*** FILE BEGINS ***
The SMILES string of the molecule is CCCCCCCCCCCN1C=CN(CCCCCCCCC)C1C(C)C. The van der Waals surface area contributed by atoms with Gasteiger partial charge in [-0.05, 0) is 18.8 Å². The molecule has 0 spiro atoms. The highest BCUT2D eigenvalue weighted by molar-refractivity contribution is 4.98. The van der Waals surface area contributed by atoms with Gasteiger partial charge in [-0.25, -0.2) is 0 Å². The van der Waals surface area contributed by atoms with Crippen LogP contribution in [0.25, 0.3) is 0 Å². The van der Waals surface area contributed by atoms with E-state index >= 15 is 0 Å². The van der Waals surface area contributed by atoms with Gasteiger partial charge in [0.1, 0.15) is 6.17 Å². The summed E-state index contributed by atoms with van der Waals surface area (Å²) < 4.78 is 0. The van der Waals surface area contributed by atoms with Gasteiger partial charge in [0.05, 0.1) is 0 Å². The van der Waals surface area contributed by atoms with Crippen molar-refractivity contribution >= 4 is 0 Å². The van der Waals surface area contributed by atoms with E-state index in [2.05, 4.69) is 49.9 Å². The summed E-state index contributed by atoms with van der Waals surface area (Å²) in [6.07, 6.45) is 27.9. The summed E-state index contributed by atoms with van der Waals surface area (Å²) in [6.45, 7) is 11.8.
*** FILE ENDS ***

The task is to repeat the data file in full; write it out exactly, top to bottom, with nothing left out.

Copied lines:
The SMILES string of the molecule is CCCCCCCCCCCN1C=CN(CCCCCCCCC)C1C(C)C. The van der Waals surface area contributed by atoms with Gasteiger partial charge in [-0.05, 0) is 18.8 Å². The molecule has 0 spiro atoms. The highest BCUT2D eigenvalue weighted by molar-refractivity contribution is 4.98. The van der Waals surface area contributed by atoms with Gasteiger partial charge in [-0.25, -0.2) is 0 Å². The van der Waals surface area contributed by atoms with Crippen LogP contribution in [0.25, 0.3) is 0 Å². The van der Waals surface area contributed by atoms with E-state index >= 15 is 0 Å². The van der Waals surface area contributed by atoms with Gasteiger partial charge in [0.1, 0.15) is 6.17 Å². The summed E-state index contributed by atoms with van der Waals surface area (Å²) < 4.78 is 0. The van der Waals surface area contributed by atoms with Gasteiger partial charge in [0.05, 0.1) is 0 Å². The van der Waals surface area contributed by atoms with Crippen molar-refractivity contribution >= 4 is 0 Å². The van der Waals surface area contributed by atoms with E-state index in [2.05, 4.69) is 49.9 Å². The summed E-state index contributed by atoms with van der Waals surface area (Å²) in [6.07, 6.45) is 27.9. The summed E-state index contributed by atoms with van der Waals surface area (Å²) in [6.45, 7) is 11.8.